Iliza Shlesinger from "Last Comic Standing" in Beaver Creek |

Iliza Shlesinger from "Last Comic Standing" in Beaver Creek

Sarah Mausolf
Vail CO, Colorado
Special to the Daily

BEAVER CREEK, Colorado ” Iliza Shlesinger knows all about crappy jobs. She once worked in a Speedo store, where she had to feign approval as European men strutted around in tiny bathing suits.

At an ad agency in Los Angeles, her boss regaled her with tales of his coke addiction in the ’80s.

And as an assistant for an online gaming company, she discovered just how square cubicle culture can be.

But Shlesinger, 25, always knew deep down that she would somehow make a living being funny.

“I remember thinking to myself: ‘I’m going to quit (my office job) because I’ve been doing stand-up at night. I’ve been working really hard and I’m excited to make that leap,'” she said in a phone interview this week.

Making the leap paid off. Shlesinger won season six of NBC’s “Last Comic Standing” in August. The comedienne performs with four other finalists from “Last Comic Standing” Saturday night during a sold-out show at the Vilar Performing Arts Center in Beaver Creek.

Shlesinger was the first woman to ever win “Last Comic Standing,” but she doesn’t like to harp on the whole female comedienne thing. “Funny is funny,” she argues, regardless of whether the performer is male or female.

Shlesinger does have plenty of material about girl behavior, but her stand-up branches into other areas. In one routine she talks about how Americans will eat any food with its own commercial. She cites a Pizza Hut ad that entices customers to buy pizza with free cheesy bread and marinara dipping sauce.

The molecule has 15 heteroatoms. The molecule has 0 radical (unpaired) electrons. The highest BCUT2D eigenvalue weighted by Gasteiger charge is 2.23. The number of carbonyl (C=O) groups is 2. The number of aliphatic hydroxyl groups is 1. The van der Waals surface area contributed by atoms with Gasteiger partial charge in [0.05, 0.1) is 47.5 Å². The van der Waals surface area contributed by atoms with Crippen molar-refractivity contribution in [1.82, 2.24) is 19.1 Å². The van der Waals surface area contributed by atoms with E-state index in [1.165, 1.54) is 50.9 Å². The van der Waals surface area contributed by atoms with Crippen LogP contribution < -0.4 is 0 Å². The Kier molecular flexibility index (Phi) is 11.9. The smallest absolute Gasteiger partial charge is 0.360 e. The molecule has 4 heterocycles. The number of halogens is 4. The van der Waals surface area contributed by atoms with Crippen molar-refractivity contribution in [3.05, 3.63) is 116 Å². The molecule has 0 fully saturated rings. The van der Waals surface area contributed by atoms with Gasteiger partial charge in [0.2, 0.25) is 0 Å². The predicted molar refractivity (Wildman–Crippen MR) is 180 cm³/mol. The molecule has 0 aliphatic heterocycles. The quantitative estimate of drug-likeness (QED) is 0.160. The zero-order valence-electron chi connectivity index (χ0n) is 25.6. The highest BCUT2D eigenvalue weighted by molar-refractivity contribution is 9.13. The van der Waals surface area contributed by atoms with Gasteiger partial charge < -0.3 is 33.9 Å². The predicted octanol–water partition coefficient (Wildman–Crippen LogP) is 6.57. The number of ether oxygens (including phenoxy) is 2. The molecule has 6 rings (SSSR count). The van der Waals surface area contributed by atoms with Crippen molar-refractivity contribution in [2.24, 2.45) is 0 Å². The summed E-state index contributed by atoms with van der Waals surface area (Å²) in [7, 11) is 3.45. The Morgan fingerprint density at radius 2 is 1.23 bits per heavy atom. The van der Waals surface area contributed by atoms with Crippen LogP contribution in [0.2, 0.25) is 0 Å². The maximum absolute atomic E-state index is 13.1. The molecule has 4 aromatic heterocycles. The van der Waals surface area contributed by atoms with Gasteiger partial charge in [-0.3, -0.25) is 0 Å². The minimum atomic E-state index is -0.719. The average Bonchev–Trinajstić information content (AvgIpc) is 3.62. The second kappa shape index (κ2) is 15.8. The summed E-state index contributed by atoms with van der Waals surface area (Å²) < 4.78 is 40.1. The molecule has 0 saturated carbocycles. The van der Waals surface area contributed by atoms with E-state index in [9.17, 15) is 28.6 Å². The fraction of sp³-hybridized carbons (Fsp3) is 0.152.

“Cheesy bread? Marinara sauce? Folks ” that’s pizza,” Shlesinger said. “Amazing that Americans’ favorite side dish to pizza is pizza … reconfigured. That’s all that is.”

Shlesinger also takes playful digs at office culture. In one routine, she describes a 350-pound co-worker who shops at Dress Barn and decorates her cubicle with wind chimes.

“The only time these things make noise is when she sits down and the air around her implodes, creating this, like, whirlwind gust through the office,” Shlesinger said. “Every day around 1:30 it’s like whoosh ding-a-ling-a-ling …”

Although many comedians trace their sense of humor to a dysfunctional past, Shlesinger confesses to a typical suburban childhood.

“I had a normal happy upbringing, sprinkled with typical characters from a Texas upbringing, everything from the coach who pushes too hard to rigid school teachers, to people telling you you’re going to hell for not being their religion, so a typical upbringing with a Southern twist,” she said.

Shlesinger was a member of a comedy sketch group at Emerson College in Boston, where she majored in film. She had been doing stand-up in Los Angeles for three years before her big break on “Last Comic Standing.” She currently hosts a humorous show called “The Weakly News” on

One thing Shlesinger hasn’t been doing is blowing the quarter million dollars she won on “Last Comic Standing.”

“I’ve invested it and left it alone because nothing is promised in stand-up comedy and the best you can hope for is the ability to be able to work freely and not have to worry about money,” she said. “So that is rainy day money for when people start to hate me.”

High Life Writer Sarah Mausolf can be reached at 970-748-2938 or

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